Domaine Drouhin - A French Vineyard in Oregon
Updated: 4 days ago
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As someone who notoriously does not like Pinot Noir, my palate is humbly corrected and challenged at Domaine Drouhin on every visit. Leaning towards "old world" wines heralding from Europe, I have always felt that Pinot Noir was a flimsy, lifeless varietal that couldn't stand up to the big bolder styles I prefer, like a Grenache (or in Spain, Garnacha). In fact, my time living in Spain has greatly influenced my love for the younger, still emerging Spanish wine scene which in our area in Zaragoza focuses on Tempranillo, Rioja, Garnacha and other robust grapes. So why oh why would I like a 'dainty' red like a Pinot Noir? Because ooh la la and sacre bleu, the jokes on me. Did you know that most of Oregon's wine country is comprised of Burgundy grapes from France? These "cloned" vines stretch across acres and acres of vineyards from Dundee to Willamette Valley and on, bringing a taste of France to America's Pacific Northwest.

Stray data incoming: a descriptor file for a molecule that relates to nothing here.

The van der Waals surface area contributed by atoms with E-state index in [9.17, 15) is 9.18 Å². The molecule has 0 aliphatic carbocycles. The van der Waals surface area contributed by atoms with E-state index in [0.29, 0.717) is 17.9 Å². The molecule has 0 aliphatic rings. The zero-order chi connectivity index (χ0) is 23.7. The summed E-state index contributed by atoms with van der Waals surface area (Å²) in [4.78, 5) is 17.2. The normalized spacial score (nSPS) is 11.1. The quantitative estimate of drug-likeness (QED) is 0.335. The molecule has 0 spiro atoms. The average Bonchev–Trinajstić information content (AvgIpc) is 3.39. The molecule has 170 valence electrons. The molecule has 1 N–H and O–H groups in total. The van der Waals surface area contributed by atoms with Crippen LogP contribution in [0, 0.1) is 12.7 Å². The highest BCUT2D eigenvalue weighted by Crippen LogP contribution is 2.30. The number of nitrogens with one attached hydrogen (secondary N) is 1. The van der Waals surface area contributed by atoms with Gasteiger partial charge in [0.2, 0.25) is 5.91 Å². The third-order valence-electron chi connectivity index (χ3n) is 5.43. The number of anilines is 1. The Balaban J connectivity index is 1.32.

Think of it this way - your kids may hate peas or brusselsprouts (my kid loves both so na na na na boo boo) - but they think they hate it, so they hate it. For really no reason other than it being green and healthy looking. That's me with Pinot Noir. I think it's thin and light because it's some lame grape from the crunchy Northwest, but really, it's a complex, itty bitty, dark purple - nearly black - French grape. It's like my ears perked, the hypocrite that I am. French? European? Ooh, then it MUST be good. People do this all the time. From Napa? Too young. From Greece? Too rancid. You get the point. It's easy to make assumptions about things you perceive not to like, until you get a new mindset.